Back then, my idea of strategy stopped at the Boardroom door. Beyond that door was a strategy without a strategist – an orphan strategy, if you will. This was my first big lean lesson: the people’s journey is my journey, and the execution is a critical part of the strategy. Sharing the journey, as I finally realized, was not something to fear, but an opportunity to progress. It meant I had to start leading from the ground up, slowly abandoning my rigid beliefs and accepting the dynamic and systemic nature of a lean strategy through open dialogue and active experimentation. Over time, I felt more and more comfortable with deploying my “helicopter view”, that careful balance between detailed action and global vision.
I then realized that leading from the ground up required an even more radical change: abandoning the classic and predictable top-down process of “defining, deciding, driving and dealing” and embark on a new type of experience that starts with asking and sharing questions and intentions, finding problems, facing up to and framing challenges, and finally forming solutions. This is major shift for CEOs, explained in great detail in chapter 2 of the book. For me, it meant accepting that executing the strategy in a traditional manner was impossible, admitting I had no clue how to do it otherwise, and finally being committed to learn by running experiments with my teams, day after day.
PEOPLE-FREE OR PEOPLE CENTRIC?
The second challenge CEOs often experience is in nurturing their strategic journey at all times. The difficulty there lies in the flexible and renewable resources you need to adapt to uncertainty and the unavoidable detours you will encounter along the way.
This challenge actually led me to develop a radically different relationship with people. Right around the time I was struggling to accept the strategic nature of our lean journey, I happened to be visiting a Toyota supplier in Japan. I was surprised when the retiring CEO answered a question about his first steps towards lean by saying, with moving honesty: “I was 45 years old then and my policy was to fire the poor-performing people and hire better ones, until I reached the point that new hires became costly and scarce. I then realized that I could reach my goals by improving the competences, the capabilities and the performance of the people I already had on my payroll.”
I shared that epiphany with the supplier’s CEO: I also realized I now had to view and treat people differently. A lot has been said and written about respect for people – indeed, the business literature is full of expressions of good will and great intentions towards “human capital”, from happiness at work to collective intelligence – but the truth is that it is not just lubricant for the company's social mechanisms, but the core substance of its strategy.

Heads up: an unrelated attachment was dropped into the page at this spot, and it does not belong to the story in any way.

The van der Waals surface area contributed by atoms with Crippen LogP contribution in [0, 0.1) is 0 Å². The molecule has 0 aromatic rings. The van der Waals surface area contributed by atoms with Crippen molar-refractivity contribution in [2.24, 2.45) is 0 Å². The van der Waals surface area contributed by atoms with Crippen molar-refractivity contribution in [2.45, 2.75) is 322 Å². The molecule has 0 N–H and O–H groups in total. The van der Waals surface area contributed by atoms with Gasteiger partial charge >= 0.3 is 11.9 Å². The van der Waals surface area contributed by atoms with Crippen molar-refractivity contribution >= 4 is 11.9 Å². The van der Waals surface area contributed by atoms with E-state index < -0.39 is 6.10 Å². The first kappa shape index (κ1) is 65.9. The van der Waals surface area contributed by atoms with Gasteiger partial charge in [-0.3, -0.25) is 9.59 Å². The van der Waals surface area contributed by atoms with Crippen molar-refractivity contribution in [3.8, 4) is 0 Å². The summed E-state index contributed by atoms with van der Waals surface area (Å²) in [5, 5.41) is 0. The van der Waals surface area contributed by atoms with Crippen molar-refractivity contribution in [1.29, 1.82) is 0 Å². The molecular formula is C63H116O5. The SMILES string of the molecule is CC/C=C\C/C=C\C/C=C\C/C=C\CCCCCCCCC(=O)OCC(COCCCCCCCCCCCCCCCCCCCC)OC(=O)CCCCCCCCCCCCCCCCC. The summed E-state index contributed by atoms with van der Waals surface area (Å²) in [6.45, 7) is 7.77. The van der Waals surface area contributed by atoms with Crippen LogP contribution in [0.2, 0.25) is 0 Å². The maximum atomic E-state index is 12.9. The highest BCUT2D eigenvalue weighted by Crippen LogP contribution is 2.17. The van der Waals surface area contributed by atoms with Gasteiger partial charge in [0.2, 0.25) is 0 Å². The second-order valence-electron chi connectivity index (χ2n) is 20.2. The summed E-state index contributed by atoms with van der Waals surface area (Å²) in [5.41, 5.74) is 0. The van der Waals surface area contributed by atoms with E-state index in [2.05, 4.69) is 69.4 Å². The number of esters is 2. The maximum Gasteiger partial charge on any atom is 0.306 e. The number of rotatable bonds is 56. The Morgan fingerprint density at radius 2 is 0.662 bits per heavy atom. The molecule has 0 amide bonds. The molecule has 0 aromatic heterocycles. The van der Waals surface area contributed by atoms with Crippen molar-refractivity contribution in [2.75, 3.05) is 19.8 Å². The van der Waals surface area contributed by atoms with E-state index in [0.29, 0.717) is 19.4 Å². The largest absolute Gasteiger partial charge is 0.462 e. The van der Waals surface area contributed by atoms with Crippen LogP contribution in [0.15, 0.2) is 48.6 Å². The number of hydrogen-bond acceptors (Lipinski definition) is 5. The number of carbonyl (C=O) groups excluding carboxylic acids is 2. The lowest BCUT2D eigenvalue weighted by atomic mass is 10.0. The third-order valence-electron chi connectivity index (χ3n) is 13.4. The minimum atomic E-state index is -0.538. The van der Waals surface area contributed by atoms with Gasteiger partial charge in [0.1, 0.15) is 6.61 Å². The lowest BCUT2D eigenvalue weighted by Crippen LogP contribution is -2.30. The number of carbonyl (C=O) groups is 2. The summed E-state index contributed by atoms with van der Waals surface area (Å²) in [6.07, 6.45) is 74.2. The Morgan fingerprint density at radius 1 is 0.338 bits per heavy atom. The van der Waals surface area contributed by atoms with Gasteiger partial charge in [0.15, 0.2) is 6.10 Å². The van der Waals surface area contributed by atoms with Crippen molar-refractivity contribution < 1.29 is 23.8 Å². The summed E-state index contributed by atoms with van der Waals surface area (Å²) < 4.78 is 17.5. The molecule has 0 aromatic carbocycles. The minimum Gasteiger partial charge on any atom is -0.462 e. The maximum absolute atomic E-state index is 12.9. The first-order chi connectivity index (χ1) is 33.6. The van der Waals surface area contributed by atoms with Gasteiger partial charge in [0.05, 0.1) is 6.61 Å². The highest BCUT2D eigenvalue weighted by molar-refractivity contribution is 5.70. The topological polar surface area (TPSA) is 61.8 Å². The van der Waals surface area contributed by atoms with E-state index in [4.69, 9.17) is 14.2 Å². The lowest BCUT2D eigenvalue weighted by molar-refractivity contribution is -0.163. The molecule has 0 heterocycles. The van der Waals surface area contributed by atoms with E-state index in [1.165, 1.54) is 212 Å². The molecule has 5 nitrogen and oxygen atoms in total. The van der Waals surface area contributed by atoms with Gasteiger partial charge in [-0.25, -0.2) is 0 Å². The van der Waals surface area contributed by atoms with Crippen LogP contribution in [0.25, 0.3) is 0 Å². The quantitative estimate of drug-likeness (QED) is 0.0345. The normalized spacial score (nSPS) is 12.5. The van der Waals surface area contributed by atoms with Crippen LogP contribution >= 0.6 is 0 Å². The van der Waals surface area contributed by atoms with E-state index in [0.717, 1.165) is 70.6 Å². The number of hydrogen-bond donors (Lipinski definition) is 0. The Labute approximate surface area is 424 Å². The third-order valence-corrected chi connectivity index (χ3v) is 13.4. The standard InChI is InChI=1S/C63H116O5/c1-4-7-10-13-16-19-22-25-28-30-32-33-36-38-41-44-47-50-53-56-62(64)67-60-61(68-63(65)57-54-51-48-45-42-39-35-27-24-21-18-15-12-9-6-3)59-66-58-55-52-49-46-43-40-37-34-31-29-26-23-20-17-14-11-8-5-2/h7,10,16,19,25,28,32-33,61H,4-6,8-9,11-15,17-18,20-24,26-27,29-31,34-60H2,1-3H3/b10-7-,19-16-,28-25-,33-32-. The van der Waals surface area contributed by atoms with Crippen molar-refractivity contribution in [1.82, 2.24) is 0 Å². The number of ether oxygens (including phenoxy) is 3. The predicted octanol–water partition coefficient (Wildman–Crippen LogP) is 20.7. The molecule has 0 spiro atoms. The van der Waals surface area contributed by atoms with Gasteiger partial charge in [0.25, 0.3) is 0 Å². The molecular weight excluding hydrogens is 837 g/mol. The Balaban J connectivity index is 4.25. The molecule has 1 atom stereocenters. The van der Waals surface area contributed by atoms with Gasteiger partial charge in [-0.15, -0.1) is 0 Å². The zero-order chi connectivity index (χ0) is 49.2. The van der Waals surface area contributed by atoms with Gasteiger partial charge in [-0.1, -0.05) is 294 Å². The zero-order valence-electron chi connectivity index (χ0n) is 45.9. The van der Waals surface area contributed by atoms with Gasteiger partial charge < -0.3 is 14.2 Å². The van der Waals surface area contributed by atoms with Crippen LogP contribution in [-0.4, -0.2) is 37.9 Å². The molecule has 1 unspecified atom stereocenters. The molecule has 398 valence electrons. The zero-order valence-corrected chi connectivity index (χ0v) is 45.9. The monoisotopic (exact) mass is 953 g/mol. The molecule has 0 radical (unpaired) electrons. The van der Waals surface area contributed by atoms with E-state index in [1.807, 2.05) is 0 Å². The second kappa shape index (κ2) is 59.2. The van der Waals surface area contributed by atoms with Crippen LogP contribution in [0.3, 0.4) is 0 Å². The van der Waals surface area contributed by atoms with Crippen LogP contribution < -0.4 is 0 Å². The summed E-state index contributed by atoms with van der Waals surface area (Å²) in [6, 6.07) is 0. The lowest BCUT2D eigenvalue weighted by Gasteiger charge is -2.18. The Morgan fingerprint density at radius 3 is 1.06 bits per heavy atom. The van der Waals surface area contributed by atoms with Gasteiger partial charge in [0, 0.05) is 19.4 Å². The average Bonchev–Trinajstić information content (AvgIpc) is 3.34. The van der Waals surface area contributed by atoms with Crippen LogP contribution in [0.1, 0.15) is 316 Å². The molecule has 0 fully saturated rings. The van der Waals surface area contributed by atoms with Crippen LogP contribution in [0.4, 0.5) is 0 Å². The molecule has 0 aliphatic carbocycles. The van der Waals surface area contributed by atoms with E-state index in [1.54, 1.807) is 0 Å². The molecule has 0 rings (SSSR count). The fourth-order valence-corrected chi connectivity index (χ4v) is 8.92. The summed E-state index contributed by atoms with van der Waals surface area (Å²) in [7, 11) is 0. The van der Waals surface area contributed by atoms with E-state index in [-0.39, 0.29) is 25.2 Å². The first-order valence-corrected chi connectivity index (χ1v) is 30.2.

This is where the profound differences between a classical strategy and a lean strategy lie. In my early lean days, even though I knew that my strategy would have to deal with uncertainty and changing conditions, I saw my role as one of presenting the vision, expecting people to adhere and align to it, and choosing those fit and competent enough to carry out the management of the execution or the execution itself. I knew that we would have to adjust, but I trusted the command-and-control chain we had in place would take care of it. In a way, I saw people as mere resources to align to the vision and to execute the processes. My strategy came first, people came second: mine was a de facto people-free strategy, which certainly felt pretty secure, in that it didn’t depend on the volatility of human nature.
What opened my eyes to this problem was the kaizens we were working on: not only were the people leading the change, they were also transforming the whole equation. In some instances, the results were astonishing, including changeovers that went from eight hours to twenty minutes and impressive quality breakthroughs on products (all with instant strategic impacts). Even when our experiments failed and the kaizens were less than successful, the learnings were incredible – proving the power of this daily, spectacular process for individual and collective learning that was gradually changing the story of our company.
At that point, I realized that lean is a people-centric strategy designed and powered by human capital at work, creating renewable resources to progress on the journey, relentlessly checking the purpose, choosing and designing new paths. As for the TPS House, which I had seen previously as just a collection of tools, it was now a powerful strategic framework encompassing the three dimensions of strategy: purpose (customer and employee satisfaction and society at large), path (just-in-time and jidoka), and journey (basic stability through standards and kaizen).
Convincing the CEO to embark on the journey and build her strategy on people learning and self-development are the main conditions that one needs to meet to make lean the company’s strategy. It may be hard to do, but once those gates are open, there is no turning back.
Jacques Chaize was CEO of Danfoss Water Controls, a French/Danish water valve specialist that served as a model of lean practice. He is an author and keynote speaker, also active in business associations. Jacques currently serves on the board of a few companies in Europe and North America. He also advises leaders engaged in using lean as a strategy. He is author of The Door to Change Opens from Inside (in French) and Quantum Leap, and co-author of The Lean Strategy.